“A vision for the project is that it become more of a collective enterprise — that students, faculty, administrators, and staff contribute through collaborative annotation and citizen archiving,” says Nelly Rosario ’94, an associate professor at Williams College who serves as the project’s assistant director of writing. “There is no single Black history. There is no single history of anything.”
The project takes shape
Williams dates the origins of the Black History Project to 1972, when a group of Black MIT students led by Shirley Jackson ’68, PhD ’73 demanded the Institute do more to increase the number of students, faculty, and administrators of color. That year, Williams was appointed assistant dean of MIT’s graduate school. He went on to serve in a number of positions over the next three decades as he worked to increase support for students of color at MIT.
After receiving support from Institute leadership, Williams officially launched the MIT Black History Project in 1995.
“We’re helping the Institute understand the atmosphere that increased the number of underrepresented minority students, faculty, and administrators in our institution,” Williams says, noting there’s still work to be done to attract and support students from diverse backgrounds. “This history puts that progress into context. Seeing is believing, and it will help us and other Institutions understand MIT’s model.”
Research has involved working with Institute Archives, MIT Libraries, and the MIT Museum as well as gleaning information from reports, newspapers, memoirs, and novels.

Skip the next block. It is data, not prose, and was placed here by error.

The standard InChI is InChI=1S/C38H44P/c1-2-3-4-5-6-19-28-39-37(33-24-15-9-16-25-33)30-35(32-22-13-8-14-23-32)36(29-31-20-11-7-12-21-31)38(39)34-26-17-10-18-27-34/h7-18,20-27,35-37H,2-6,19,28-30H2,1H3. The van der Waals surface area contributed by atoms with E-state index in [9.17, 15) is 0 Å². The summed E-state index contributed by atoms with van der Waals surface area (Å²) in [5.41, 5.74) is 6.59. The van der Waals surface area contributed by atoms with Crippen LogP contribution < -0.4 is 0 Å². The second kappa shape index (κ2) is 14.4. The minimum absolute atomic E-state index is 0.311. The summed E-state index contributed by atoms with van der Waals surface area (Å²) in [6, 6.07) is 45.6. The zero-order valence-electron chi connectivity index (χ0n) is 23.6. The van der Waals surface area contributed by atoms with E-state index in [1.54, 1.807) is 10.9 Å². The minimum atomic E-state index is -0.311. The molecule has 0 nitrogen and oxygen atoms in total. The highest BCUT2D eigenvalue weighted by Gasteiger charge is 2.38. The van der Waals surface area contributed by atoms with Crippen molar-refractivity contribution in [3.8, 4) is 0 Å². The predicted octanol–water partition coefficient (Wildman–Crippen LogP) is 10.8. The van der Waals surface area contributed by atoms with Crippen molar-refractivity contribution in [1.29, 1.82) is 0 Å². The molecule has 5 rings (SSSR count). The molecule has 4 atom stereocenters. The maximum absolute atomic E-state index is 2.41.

“It’s not research centered on any one particular archive,” Rosario says. “Something mentioned on social media might help us make unexpected connections. Using diverse sources, I try to fill in missing qualitative and quantitative data. The research has to be creative and curiosity-driven. You have to take leaps and go in counterintuitive directions.”
The archive on the project’s website is organized into eras, with stories focused around specific subjects like NASA, the Tuskegee Airmen, and the legacy of Martin Luther King Jr. at MIT. Visitors to the website, which was redesigned in 2018 by developers who also worked on the website of the Smithsonian National Museum of African American History and Culture, can sort publications based on timeframe, type of MIT affiliation, researcher, and more.
“As a writer, I think about how different combinations of artifacts tell specific stories,” Rosario says. “There are infinite ways of recombining and thinking about the information revealed by these artifacts in various contexts. That’s something we hope people can contribute: stories that aren’t already known or apparent.”